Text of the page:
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Proceedings Paper

Detection of simulated microcalcifications in digital mammography: effects of quantum and anatomic noises: preliminary study
Author(s): Chao-Jen Lai; Xinming Liu; Zhicheng You; Youtao Shen; Yuncheng Zhong; Lingyun Chen; Tao Han; Shuaiping Ge; Ying Yi; William R. Geiser; David Flores; Gary J. Whitman; Wei T. Yang; Chris C. Shaw
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Paper Abstract

To study the effects of overlapping anatomy on microcalcification detection at various incident exposure levels. Images of an anthropomorphic breast phantom (RMI 169) overlapping with simulated microcalcifications ranging from 150 to 212 μm in size placed in two breast density regions, fatty and heterogeneously dense, were acquired with an a-Si/a-Se flat panel based digital mammography system (Selenia) operated with Mo-Mo target/filter combination at 28 kVp. The mammograms were exposed with 20, 30, 40, 60, 80, 120, 160, 240 and 325 mAs for varying the exposure level. A 4-AFC study was performed for evaluation of the detection performance. Four 400×400-pixel images were displayed as 2×2 array on a LCD flat panel based review workstation. One of the four images contained a cluster of five microcalcifications and was randomly placed in one of the four quadrants. A physicist was asked to select the image containing the microcalcifications and to report the number of visible microcalcifications. The fraction of correct responses was computed with two different criteria: (1) the selected images contained one or more microcalcifications, and (2) the selected images contained 4 or 5 visible microcalcifications. The statistical significance of the differences in fractions for different exposure levels and regions was evaluated. The results showed that, if visibility of one or more microcalcifications is required, the fractions of correct responses were 1 for all size groups and most exposure levels in both fatty and heterogeneously dense regions. If a visibility of 80% or more of the microcalcifications was required, the fractions of correct responses significantly decreased in both regions. The results indicated that microcalcification detection in the fatty region appeared to be mainly limited by the quantum noise, and that in the heterogeneously dense region may be limited by both the anatomic noise and the quantum noise.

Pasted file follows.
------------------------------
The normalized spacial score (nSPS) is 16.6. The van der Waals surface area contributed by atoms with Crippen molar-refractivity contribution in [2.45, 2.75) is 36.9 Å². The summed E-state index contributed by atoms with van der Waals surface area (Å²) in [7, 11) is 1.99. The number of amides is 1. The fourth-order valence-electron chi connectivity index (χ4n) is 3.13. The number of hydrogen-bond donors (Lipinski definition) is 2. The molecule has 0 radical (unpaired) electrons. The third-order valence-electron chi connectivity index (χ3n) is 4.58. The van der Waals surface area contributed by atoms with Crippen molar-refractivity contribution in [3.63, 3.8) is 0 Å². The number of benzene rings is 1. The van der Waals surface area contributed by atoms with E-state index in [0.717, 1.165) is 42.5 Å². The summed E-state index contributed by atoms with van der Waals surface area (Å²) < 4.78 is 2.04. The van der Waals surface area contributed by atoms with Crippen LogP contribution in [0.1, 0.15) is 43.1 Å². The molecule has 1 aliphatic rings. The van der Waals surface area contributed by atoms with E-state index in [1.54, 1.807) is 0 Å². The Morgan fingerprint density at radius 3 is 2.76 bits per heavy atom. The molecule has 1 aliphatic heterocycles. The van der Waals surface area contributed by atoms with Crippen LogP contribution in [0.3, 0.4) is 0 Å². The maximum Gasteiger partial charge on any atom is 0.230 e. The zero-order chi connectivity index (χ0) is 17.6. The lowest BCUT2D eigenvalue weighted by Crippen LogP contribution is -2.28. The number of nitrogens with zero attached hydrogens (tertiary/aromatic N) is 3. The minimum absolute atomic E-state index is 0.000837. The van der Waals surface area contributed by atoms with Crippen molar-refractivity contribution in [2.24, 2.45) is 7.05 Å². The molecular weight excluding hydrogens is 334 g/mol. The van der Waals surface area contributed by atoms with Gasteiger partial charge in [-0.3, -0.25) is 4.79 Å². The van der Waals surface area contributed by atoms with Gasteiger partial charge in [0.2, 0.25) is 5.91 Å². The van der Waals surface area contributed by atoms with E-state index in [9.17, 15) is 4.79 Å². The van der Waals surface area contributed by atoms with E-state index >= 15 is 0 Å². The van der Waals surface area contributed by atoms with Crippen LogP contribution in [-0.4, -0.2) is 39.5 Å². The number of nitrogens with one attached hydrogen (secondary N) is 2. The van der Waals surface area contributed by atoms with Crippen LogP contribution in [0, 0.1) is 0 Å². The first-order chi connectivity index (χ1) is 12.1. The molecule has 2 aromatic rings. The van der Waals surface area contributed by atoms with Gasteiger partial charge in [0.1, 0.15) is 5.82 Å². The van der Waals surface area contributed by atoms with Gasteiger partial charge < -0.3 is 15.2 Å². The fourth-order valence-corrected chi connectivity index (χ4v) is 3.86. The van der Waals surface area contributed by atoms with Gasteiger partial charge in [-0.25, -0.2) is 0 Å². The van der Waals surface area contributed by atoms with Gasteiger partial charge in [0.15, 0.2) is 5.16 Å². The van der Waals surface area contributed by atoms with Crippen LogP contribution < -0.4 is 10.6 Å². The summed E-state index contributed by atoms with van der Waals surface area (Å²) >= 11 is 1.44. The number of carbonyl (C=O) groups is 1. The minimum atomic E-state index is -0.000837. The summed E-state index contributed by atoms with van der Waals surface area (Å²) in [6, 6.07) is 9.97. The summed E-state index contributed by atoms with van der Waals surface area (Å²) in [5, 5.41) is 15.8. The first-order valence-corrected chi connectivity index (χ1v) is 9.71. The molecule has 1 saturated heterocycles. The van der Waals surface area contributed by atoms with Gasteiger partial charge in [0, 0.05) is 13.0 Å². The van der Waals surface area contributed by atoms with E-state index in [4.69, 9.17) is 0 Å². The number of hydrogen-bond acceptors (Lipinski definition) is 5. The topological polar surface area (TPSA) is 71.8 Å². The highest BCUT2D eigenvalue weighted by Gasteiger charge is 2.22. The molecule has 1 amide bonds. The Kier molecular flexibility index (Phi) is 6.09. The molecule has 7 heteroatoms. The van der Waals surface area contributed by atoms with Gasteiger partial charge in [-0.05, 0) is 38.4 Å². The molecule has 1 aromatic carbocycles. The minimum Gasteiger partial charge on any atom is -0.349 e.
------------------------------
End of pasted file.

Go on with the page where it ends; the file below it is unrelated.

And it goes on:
Paper Details

Date Published: 23 March 2010
PDF: 7 pages
Proc. SPIE 7622, Medical Imaging 2010: Physics of Medical Imaging, 76224Y (23 March 2010); doi: 10.1117/12.844426
Show Author Affiliations
Chao-Jen Lai, The Univ. of Texas M.D. Anderson Cancer Ctr. (United States)
Xinming Liu, The Univ. of Texas M.D. Anderson Cancer Ctr. (United States)
Zhicheng You, The Univ. of Texas M.D. Anderson Cancer Ctr. (United States)
Youtao Shen, The Univ. of Texas M.D. Anderson Cancer Ctr. (United States)
Yuncheng Zhong, The Univ. of Texas M.D. Anderson Cancer Ctr. (United States)
Lingyun Chen, The Univ. of Texas M.D. Anderson Cancer Ctr. (United States)
Tao Han, The Univ. of Texas M.D. Anderson Cancer Ctr. (United States)
Shuaiping Ge, The Univ. of Texas M.D. Anderson Cancer Ctr. (United States)
Ying Yi, The Univ. of Texas M.D. Anderson Cancer Ctr. (United States)
William R. Geiser, The Univ. of Texas M.D. Anderson Cancer Ctr. (United States)
David Flores, The Univ. of Texas M.D. Anderson Cancer Ctr. (United States)
Gary J. Whitman, The Univ. of Texas M.D. Anderson Cancer Ctr. (United States)
Wei T. Yang, The Univ. of Texas M.D. Anderson Cancer Ctr. (United States)
Chris C. Shaw, The Univ. of Texas M.D. Anderson Cancer Ctr. (United States)


Published in SPIE Proceedings Vol. 7622:
Medical Imaging 2010: Physics of Medical Imaging
Ehsan Samei; Norbert J. Pelc, Editor(s)

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